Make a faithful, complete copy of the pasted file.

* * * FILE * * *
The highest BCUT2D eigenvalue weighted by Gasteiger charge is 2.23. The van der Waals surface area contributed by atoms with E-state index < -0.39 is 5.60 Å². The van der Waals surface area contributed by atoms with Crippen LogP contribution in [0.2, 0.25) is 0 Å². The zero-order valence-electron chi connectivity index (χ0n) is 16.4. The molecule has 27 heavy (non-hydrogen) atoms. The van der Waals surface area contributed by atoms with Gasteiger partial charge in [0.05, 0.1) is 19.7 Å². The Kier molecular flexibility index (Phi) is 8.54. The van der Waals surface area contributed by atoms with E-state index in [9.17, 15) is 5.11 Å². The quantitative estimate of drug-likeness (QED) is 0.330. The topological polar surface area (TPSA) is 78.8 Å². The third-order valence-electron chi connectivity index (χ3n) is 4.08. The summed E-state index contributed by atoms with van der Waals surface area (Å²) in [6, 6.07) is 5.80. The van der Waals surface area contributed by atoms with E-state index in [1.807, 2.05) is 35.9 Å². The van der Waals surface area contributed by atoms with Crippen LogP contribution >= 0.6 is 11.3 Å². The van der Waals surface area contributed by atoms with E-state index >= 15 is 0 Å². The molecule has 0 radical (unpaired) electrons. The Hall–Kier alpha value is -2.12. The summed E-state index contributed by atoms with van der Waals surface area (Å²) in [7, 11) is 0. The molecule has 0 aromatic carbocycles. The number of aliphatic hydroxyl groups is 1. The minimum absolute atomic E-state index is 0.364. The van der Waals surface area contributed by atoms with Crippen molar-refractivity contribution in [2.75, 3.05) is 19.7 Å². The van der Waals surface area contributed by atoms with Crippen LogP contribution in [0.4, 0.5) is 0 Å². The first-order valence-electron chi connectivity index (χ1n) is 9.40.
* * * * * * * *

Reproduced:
The highest BCUT2D eigenvalue weighted by Gasteiger charge is 2.23. The van der Waals surface area contributed by atoms with E-state index < -0.39 is 5.60 Å². The van der Waals surface area contributed by atoms with Crippen LogP contribution in [0.2, 0.25) is 0 Å². The zero-order valence-electron chi connectivity index (χ0n) is 16.4. The molecule has 27 heavy (non-hydrogen) atoms. The van der Waals surface area contributed by atoms with Gasteiger partial charge in [0.05, 0.1) is 19.7 Å². The Kier molecular flexibility index (Phi) is 8.54. The van der Waals surface area contributed by atoms with E-state index in [9.17, 15) is 5.11 Å². The quantitative estimate of drug-likeness (QED) is 0.330. The topological polar surface area (TPSA) is 78.8 Å². The third-order valence-electron chi connectivity index (χ3n) is 4.08. The summed E-state index contributed by atoms with van der Waals surface area (Å²) in [6, 6.07) is 5.80. The van der Waals surface area contributed by atoms with E-state index in [1.807, 2.05) is 35.9 Å². The van der Waals surface area contributed by atoms with Crippen LogP contribution >= 0.6 is 11.3 Å². The van der Waals surface area contributed by atoms with E-state index >= 15 is 0 Å². The molecule has 0 radical (unpaired) electrons. The Hall–Kier alpha value is -2.12. The summed E-state index contributed by atoms with van der Waals surface area (Å²) in [7, 11) is 0. The molecule has 0 aromatic carbocycles. The number of aliphatic hydroxyl groups is 1. The minimum absolute atomic E-state index is 0.364. The van der Waals surface area contributed by atoms with Crippen molar-refractivity contribution in [2.75, 3.05) is 19.7 Å². The van der Waals surface area contributed by atoms with Crippen LogP contribution in [0.4, 0.5) is 0 Å². The first-order valence-electron chi connectivity index (χ1n) is 9.40.